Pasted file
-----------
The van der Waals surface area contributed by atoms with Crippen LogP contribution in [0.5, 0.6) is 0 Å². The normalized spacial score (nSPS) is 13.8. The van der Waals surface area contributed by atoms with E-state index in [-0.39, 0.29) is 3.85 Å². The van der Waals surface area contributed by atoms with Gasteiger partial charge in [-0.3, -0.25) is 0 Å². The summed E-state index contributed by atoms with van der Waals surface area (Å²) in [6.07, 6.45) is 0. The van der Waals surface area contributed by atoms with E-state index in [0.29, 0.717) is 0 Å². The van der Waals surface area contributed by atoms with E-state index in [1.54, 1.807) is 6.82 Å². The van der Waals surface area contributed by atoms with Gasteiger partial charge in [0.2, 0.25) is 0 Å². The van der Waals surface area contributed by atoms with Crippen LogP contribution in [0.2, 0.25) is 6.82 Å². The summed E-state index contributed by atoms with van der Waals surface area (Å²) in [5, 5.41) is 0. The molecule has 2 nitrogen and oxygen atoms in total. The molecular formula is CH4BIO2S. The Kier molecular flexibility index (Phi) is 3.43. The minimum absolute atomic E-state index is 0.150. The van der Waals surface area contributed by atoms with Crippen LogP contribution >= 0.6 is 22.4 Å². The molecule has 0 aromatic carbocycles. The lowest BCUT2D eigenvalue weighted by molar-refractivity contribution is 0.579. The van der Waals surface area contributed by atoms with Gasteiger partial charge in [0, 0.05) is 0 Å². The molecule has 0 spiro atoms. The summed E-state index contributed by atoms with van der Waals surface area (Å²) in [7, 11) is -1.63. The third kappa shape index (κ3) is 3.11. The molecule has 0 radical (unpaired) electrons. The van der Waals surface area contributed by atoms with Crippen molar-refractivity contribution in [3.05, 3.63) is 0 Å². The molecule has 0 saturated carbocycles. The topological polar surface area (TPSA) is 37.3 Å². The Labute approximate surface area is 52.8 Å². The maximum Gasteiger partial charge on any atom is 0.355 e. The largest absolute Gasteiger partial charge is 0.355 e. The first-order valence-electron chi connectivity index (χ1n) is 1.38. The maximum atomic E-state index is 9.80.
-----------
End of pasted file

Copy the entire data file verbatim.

The van der Waals surface area contributed by atoms with Crippen LogP contribution in [0.5, 0.6) is 0 Å². The normalized spacial score (nSPS) is 13.8. The van der Waals surface area contributed by atoms with E-state index in [-0.39, 0.29) is 3.85 Å². The van der Waals surface area contributed by atoms with Gasteiger partial charge in [-0.3, -0.25) is 0 Å². The summed E-state index contributed by atoms with van der Waals surface area (Å²) in [6.07, 6.45) is 0. The van der Waals surface area contributed by atoms with E-state index in [0.29, 0.717) is 0 Å². The van der Waals surface area contributed by atoms with E-state index in [1.54, 1.807) is 6.82 Å². The van der Waals surface area contributed by atoms with Gasteiger partial charge in [0.2, 0.25) is 0 Å². The van der Waals surface area contributed by atoms with Crippen LogP contribution in [0.2, 0.25) is 6.82 Å². The summed E-state index contributed by atoms with van der Waals surface area (Å²) in [5, 5.41) is 0. The molecule has 2 nitrogen and oxygen atoms in total. The molecular formula is CH4BIO2S. The Kier molecular flexibility index (Phi) is 3.43. The minimum absolute atomic E-state index is 0.150. The van der Waals surface area contributed by atoms with Crippen LogP contribution >= 0.6 is 22.4 Å². The molecule has 0 aromatic carbocycles. The lowest BCUT2D eigenvalue weighted by molar-refractivity contribution is 0.579. The van der Waals surface area contributed by atoms with Gasteiger partial charge in [0, 0.05) is 0 Å². The molecule has 0 spiro atoms. The summed E-state index contributed by atoms with van der Waals surface area (Å²) in [7, 11) is -1.63. The third kappa shape index (κ3) is 3.11. The molecule has 0 radical (unpaired) electrons. The van der Waals surface area contributed by atoms with Crippen molar-refractivity contribution in [3.05, 3.63) is 0 Å². The molecule has 0 saturated carbocycles. The topological polar surface area (TPSA) is 37.3 Å². The Labute approximate surface area is 52.8 Å². The maximum Gasteiger partial charge on any atom is 0.355 e. The largest absolute Gasteiger partial charge is 0.355 e. The first-order valence-electron chi connectivity index (χ1n) is 1.38. The maximum atomic E-state index is 9.80.